"Meanwhile, standing near the cross of Jesus were his mother..." ( St. John 19, 25).
And what of St. Joseph? He was chosen to be the protector of Our Ladys virginity, to defend Her from accusations after the birth of Her Son, to assist the Holy Family in their flight to Egypt, to be the guardian and foster-father of Christ, and to have the Son of God obedient to him. Sacred Scripture speaks precious little of St. Joseph except that he was a "just man" (St. Matt. 1, 19). The modern devotion to St. Joseph was strongly promoted by the great Spanish Mystic and reformer St. Teresa of Avila. "Knowing from experience," St. Teresa tells us, "the amazing influence that St. Joseph has with God, I would persuade everybody to honor him with special devotion. Every year on St. Josephs feast I ask for some special favor and I have had my desires fulfilled." St. Joseph has also been particularly honoured by the Church as the Patron Saint of a happy death, for he had the most happy death by having Our Lord and Our Lady at his side, as well as the Patron Saint of workers and the struggle against atheistic Communism. The Fathers St. Ignatius of Antioch, Letter to the Ephesians 18, 2 (C. 110 AD)
St. Ignatius of Antioch, Letter to the Ephesians 18, 2 (C. 110 AD):
"For our God, Jesus Christ, was conceived by Mary in accord with Gods plan: of the seed of David, it is true, but also of the Holy Spirit. He was born and baptized so that by His submission He might purify the water. The virginity of Mary, her giving birth, and also the death of the Lord, were hidden from the prince of this world: - three mysteries loudly proclaimed, but wrought in the silence of God." St. Justin Martyr, Dialogue with Trypho the Jew 100 (C. 155 AD)
St. Justin Martyr, Dialogue with Trypho the Jew 100 (C. 155 AD):
"He became Man by the Virgin so that the course which was taken by disobedience in the beginning through the agency of the serpent, might be also the very course by which it would be put down. For Eve, a virgin and undefiled, conceived the word of the serpent, and bore disobedience and death. But the Virgin Mary received faith and joy when the angel Gabriel announced to her the glad tidings that the Spirit of the Lord would come upon her and the power of the Most High would overshadow her, for which reason the Holy One being born of her is the Son of God. And she replied: Be it done unto me according to thy word." St. Irenaeus of Lyons, Against Heresies 3, 22, 4 (C.180 AD)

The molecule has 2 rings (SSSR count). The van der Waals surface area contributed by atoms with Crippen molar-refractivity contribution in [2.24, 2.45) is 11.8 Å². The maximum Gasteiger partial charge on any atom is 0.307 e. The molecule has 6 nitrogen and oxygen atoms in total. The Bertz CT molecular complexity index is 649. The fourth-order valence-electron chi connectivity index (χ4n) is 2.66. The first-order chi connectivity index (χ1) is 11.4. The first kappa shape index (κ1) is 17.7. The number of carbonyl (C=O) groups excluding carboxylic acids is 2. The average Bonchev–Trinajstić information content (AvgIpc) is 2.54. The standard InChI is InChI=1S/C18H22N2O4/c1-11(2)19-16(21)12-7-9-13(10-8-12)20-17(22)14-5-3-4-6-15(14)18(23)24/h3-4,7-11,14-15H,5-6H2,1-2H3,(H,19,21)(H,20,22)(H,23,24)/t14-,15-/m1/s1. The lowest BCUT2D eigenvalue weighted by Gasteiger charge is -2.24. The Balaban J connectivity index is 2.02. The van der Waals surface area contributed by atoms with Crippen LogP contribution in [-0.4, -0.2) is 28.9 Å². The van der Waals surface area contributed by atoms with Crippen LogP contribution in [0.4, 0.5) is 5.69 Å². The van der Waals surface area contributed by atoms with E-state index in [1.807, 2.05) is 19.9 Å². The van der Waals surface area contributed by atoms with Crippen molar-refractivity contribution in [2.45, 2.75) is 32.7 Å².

St. Irenaeus of Lyons, Against Heresies 3, 22, 4 (C.180 AD):
"(Eve) having become disobedient, was made the cause of death for herself and for the whole human race; so also Mary, betrothed to a man but nevertheless still a virgin, being obedient, was made the cause of salvation for herself and for the whole human race...Thus, the knot of Eves disobedience was loosed by the obedience of Mary. What the virgin Eve had bound in unbelief, the Virgin Mary loosed through faith." St. Ephrem of Edessa (+373 AD), Songs of Praise 1, 1; 1, 2
St. Ephrem of Edessa (+373 AD), Songs of Praise 1, 1; 1, 2:
"Awake, my harp, your songs Catechism of the Council of Trent (1566)
in praise of the Virgin Mary!
Lift up your voice and sing
The wonderful history
Of the Virgin, the daughter of David,
who gave birth to the Life of the World.
Who loves you is amazed
and who would understand is silent and confused,
Because he cannot probe the Mother
who gave birth in her virginity.
If it is too great to be clarified with words
the disputants ought not on that account cross swords with your Son."
Catechism of the Council of Trent (1566):
As the body of Christ was formed of the pure blood of the immaculate Virgin without the aid of man, as we have already said, and by the sole operation of the Holy Ghost, so also, at the moment of His Conception, His soul was enriched with an overflowing fullness of the Spirit of God, and a superabundance of all graces. For God gave not to Him, as to others adorned with holiness and grace, His Spirit by measure, as St. John testifies, but poured into His soul the plenitude of all graces so abundantly that of his fullness we all have received. Catechism of the Catholic Church (1992)
Catechism of the Catholic Church (1992):
No. 484: The Annunciation to Mary inaugurates "the fullness of time," the time of the fulfillment of Gods promises and preparations. Mary was invited to conceive him in whom the "whole fullness of deity" would dwell "bodily." The divine response to her question, "How can this be, since I know not man?" was given by the power of the Spirit: "The Holy Spirit will come upon you."